Scottish Senior Citizens' Unity Party 0 1 1

This is, of course, what the result would have been if the Greens and the Scottish Socialist Party had run a joint list. It would have seen the Scottish National Party lose 2 regional seats (in Highlands & Islands and in Scotland Mid & Fife) and the Liberal Democrats 1 (in Scotland Central).

Now, under a joint list system, all that would happen in Highlands & Islands is that the top two candidates on the Green/Scottish Socialist Party list would find themselves elected to Holyrood - and these two parties would have sorted out the order of the list beforehand.

Under a linked list system, something different happens. In Highlands & Islands, the Greens got 13,935 votes and the Scottish Socialist Party 9,000. The combined 22,935 votes entitles them to two MSPs between them. Once that is determined, the Returning Officer will look at the number of votes they got separately, and decide that they are each entitled to one MSP.

What we find then is that the Scottish Socialist Party would pick up an extra seat in Highlands & Islands and in Scotland Mid & Fife, while the Greens would pick up an extra seat in Scotland Central:

Party Constituency MSPs Regional MSPs Total MSPs
Labour 46 4 50
Scottish National Party 9 16 25
Conservatives 3 15 18
Liberal Democrats 13 3 16
Greens 0 8 8
Scottish Socialist Party 0 8 8
Independents 2 1 3
Scottish Senior Citizens' Unity Party 0 1 1

There is one area where d'Hondt is used - and that is in Northern Ireland. Now, elections to the Northern Ireland Assembly are conducted using the Single Transferable Vote, but there is a later stage where d'Hondt comes into play, and that is in the formation of the Northern Ireland Executive, which works on a "mandatory coalition" principle.

There are 13 members of the Executive. The senior are the First Minister and Deputy First Minister, and their method of appointment is currently as per the Northern Ireland (St Andrews Agreement) Act 2006.

One principle of the Northern Ireland Act 1998 is of consensus, with the Standing Orders of the Asssmbly allowing Members of the Legislative Assembly to designate as "Unionist", "Nationalist" or "Other".

The current rules for choosing the First Minister and Deputy First Minister seem simple at first. It seems that the largest party of the largest designation gets the First Minister, e.g. at the moment there are more Unionist MLAs than Nationalist MLAs, and the largest Unionist party, in terms of MLAs (which is all that matters here) is the Democratic Unionist Party - hence on these rules it appears that as long an election returned more Unionist MLAs than Nationalist, then there would be a Unionist First Minister.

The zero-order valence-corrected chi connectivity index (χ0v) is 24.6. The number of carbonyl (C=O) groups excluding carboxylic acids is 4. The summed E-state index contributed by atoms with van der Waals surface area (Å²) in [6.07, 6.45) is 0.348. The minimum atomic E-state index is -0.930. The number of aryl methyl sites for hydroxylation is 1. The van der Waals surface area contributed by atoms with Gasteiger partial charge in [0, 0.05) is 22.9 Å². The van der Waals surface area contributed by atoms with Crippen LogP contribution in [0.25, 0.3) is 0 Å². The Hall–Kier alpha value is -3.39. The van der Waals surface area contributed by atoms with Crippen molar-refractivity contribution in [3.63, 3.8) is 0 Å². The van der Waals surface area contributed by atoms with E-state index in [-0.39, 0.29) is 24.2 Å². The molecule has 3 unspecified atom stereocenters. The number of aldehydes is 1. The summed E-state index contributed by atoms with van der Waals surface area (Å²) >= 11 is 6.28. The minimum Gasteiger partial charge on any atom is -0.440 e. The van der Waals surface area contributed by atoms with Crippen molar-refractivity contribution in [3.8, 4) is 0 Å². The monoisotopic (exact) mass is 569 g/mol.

The rules then go on to say that the Deputy First Minister would be appointed from the largest party of the second-largest designation - in this case Sinn Féin, the largest Nationalist party.

Now, there is one thing to note here. The 2006 Act actually only mentions the Nominating Officers of the relevant parties, and the only restriction placed on them is that they have to choose an MLA for the relevant post. So, technically, the DUP Nominating Officer could appoint any MLA - whether from the DUP or not - as First Minister, and the Sinn Féin Nominating Officer could do the same for the role of Deputy First Minister.

There is also a little caveat hidden away, which is that the situation could arise where the largest party is actually the largest party of the second-largest designation. In which case it's this party which appoints the First Minister and the largest party of the largest designation which appoints the Deputy First Minister.

Before the 2011 election, the DUP were raising the prospect that votes for other Unionist parties could create the situation where the Unionists were divided enough that Sinn Féin could slip through and end up the largest party, and hence there would be a Sinn Féin First Minister and a DUP Deputy First Minister.

It is true that Unionism has got divided, which Nationalism/Republicanism is quite united, with the only Nationalist MLAs from Sinn Féin and the Social Democratic & Labour Party. It might seem odd at first that the traditional big Dublin-based parties - Fine Gael and Fianna Fáil - don't put their views on Irish unity into practic by contesting Assembly elections. After all, Nationalist/Republican voters could be attracted by the idea of voting for a Dublin-based party. I wonder whether the mandatory coalition rules put them off. After all, it might seem good for Fine Gael to have their ministers in both the Irish Cabinet and the Northern Ireland Executive, but it means dealing with all other large enough parties. To have to work with Belfast-based DUP ministers is one thing, but to have to work with Belfast-based Fianna Fáil ministers....

What is interesting in the rules is that when it comes to party size for allocating the First Minister, Deputy First Minister and 10 of the other Ministers (I'll come onto that in a bit), all that matters is the number of MLAs a party has the day that the Assembly meets after the election.

If you follow European Parliament politics, you will be aware that the groups in the European Parliament can be different from the relevant European political party, as Members of the European Parliament from more than one European political party unite to form a single group, or MEPs who are not from a European political party attach themselves to a group rather than sit as a non-iscrit.

What is there to prevent the DUP and the Ulster Unionist Party doing the same? Announce before an election that although they will contest as two distinct parties, when the Assembly meets they will form a single grouping. Then the scenario of a Sinn Féin First Minister taking office due to a split in unionism doesn't happen.

I haven't mentioned d'Hondt yet - this comes into play for appointing these 10 Ministers (the Minister for Justice is elected by a cross-community vote under the terms of the Northern Ireland Act 2009).

And here, as a single Assembly grouping, the DUP and UUP can effectively link lists. The current Executive has 4 DUP ministers (excluding the First Minister Peter Robinson, MLA for Belfast East), Sinn Féin has 3 (excluding the Deputy First Minister Martin McGuinness, MLA for Ulster Mid), the UUP has 1, the SDLP has 1, and the Alliance Party of Northern Ireland has 1 (excluding the Minister for Justice, its leader David Ford, MLA for Antrim South).

However, if the DUP and UUP chose to form a single group on the day the Assembly first met, then between them they would have 6 ministers (excluding Robinson), by taking the APNI's post.